[FOM] f.o.m. documentary 1

Sam Sanders sasander at cage.ugent.be
Sun Feb 19 08:08:49 EST 2012

Dear all, 

For such a documentary to be successful (e.g. on par with the kind of documentaries Harvey mentions),
two important design ideas need to be religiously adhered to, from the get-go.   

1) People generally do not like/are not interested in math.  There should be an initial enticement or lure
that draws people to the documentary (while not telling lies obviously).  The BBC documentary "Dangerous
knowledge" does this in an outstanding way.    Such a spin, if done right, will attract a wider audience.

2) One should try to present an "areal" view of things: due to budget, time, … constraints, it is impossible
to treat (or even mention) certain aspects of FOM.  It is better to have a clear structure/agenda/narrative,
than to present each and every (possibly fringe) position.  In other words, one should balance a fine line
between the flow of the documentary and technical correctness/full detail.    

To reach a wide audience, these two design ideas are imperative, in my opinion.

Finally, comments in the following style are not particularly helpful regarding the second point.

"But you certainly should include "supervaluated hyperrecursive co-functional theory"



On Feb 13, 2012, at 1:16 PM, Harvey Friedman wrote:

> by
> Harvey M. Friedman
> February 10, 2012
> I am planning to author a multipart documentary entitled 
> Here are the steps I want to take in creating this documentary.
> 1. Extensive presentation/discussion on the FOM, of the content of the lecture notes.
> 2. Working with a variety of scholars and laypeople in and out of academia testing the effectiveness of 1 for a wide audience.
> 3. Videotaped lecture series by me based on 1. Internet dissemination.
> 4. Working with a variety of scholars and laypeople in and out of academia testing the effectiveness of 3 for a wide audience.
> 5. Designing the visuals needed for greatly enhanced dissemination. 
> 6. Obtaining funding for implementing 5.
> The core intellectual work is done in 1, with major upgrades expected from what I learn in 2 and 4. 
> Of course, I have control over 1-4, which would leave 3 as a finished product. Generally speaking, Universities will cooperate with 3. 
> There is a very natural flow of ideas emanating from CAN EVERY MATHEMATICAL QUESTION BE ANSWERED? that touches on most of the iconic events in the foundations of mathematics. 
> This flow of ideas is remarkably accessible as long as the copious technical material needed to do research are suppressed.
> So what is a "wide audience"? 
> I am greatly encouraged by looking at the remarkable inventory of videos documenting state of the art work on scientific issues of compelling interest. I.e.,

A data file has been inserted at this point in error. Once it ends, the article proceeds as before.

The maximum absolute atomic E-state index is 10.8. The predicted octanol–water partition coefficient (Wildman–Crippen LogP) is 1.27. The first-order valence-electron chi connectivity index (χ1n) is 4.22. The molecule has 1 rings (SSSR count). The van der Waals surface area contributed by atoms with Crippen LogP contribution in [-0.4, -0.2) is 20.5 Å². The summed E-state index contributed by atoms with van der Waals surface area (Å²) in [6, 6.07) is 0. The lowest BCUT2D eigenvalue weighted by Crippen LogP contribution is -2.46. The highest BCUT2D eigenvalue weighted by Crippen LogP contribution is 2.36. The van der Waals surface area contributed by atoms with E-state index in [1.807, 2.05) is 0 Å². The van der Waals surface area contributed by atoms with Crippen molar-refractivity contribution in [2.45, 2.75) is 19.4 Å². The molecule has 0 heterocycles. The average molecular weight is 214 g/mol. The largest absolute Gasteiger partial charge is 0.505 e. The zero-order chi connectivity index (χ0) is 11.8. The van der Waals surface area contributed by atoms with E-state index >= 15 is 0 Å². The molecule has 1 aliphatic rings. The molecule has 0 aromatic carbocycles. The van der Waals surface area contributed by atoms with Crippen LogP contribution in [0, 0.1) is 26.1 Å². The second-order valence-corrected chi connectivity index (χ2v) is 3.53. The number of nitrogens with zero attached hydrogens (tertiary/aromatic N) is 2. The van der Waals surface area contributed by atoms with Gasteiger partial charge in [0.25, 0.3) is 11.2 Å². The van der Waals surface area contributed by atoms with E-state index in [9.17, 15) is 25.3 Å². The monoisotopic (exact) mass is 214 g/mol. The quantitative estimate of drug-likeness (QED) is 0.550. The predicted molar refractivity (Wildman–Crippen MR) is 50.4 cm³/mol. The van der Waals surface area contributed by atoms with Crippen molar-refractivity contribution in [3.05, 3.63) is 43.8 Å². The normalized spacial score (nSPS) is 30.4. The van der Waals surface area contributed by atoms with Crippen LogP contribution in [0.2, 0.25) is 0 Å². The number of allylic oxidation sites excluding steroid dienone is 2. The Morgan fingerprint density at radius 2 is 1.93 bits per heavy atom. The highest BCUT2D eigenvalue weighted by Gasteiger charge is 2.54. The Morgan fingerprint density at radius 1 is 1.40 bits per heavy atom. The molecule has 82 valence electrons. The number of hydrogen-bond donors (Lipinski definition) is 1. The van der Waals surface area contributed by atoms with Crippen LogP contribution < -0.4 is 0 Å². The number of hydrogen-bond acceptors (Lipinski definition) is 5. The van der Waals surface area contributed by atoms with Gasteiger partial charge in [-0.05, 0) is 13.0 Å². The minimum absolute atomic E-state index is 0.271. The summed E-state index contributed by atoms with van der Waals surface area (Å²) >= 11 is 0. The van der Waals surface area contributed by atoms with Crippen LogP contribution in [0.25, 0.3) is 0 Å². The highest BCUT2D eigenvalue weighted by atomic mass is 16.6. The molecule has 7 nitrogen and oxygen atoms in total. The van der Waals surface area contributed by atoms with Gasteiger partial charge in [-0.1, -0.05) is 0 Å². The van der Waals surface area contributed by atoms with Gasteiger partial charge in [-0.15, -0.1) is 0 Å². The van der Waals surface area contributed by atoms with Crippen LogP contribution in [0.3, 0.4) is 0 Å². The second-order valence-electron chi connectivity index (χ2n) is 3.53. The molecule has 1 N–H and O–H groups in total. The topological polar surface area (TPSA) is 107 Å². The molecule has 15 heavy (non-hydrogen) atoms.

> Big bang.
> Star formation.
> Supernovas.
> Black holes.
> Gamma ray bursts.
> Space and time travel.
> Creation of elements.
> Relativity, space, time.
> Quantum nonlocality.
> Molecules and elements.
> DNA.
> Evolution.
> Mass extinctions.
> Origin of life.
> Search for life.
> etcetera.
> These hundreds of high quality video documentaries, airing frequently on public and cable television stations, and generally available for purchase, feature highly credentialed experts on these topics. 
> There seems to have emerged a generally acceptable and useful standard for discussing state of the art work in these areas in remarkably accessible terms. In each video, there appears to be a proper balance of 
> i. recent developments - at least towards the end.
> ii. compelling understandability.
> iii. intellectual validity. 
> I have compared some of the material presented in these videos with what appears on the Wikipedia, and there is considerable common material and common language. There is probably considerable overlap also in the people involved in pitching in on Wikipedia and in these videos. However, Wikipedia is now being taken pretty seriously as a kind of serious exposure for scientific topics, and I regard the considerable matchup between Wikipedia and the videos as lending credibility to the videos, and the idea that state of the art advances in at least considerable portions of science can be made widely accessible under a consistent standard. 
> These science videos are generally rather professionally done, with substantial budgets. Most of them are part of series of videos on related topics. I would be surprised if any of these series were produced in much under, say, 5 million dollars. I will try to find out more about this.
> Here is some subscription or circulation information I have found browsing the Internet. What I found is vague on the issue of subscription versus circulation, which needs to be taken into account. 
> 1. According to Scientific American, fewer than 10% of their readership are scientists.
> 2. Circulation of Scientific American: 476,867.
> 3. Circulation of New Scientist: 137,605.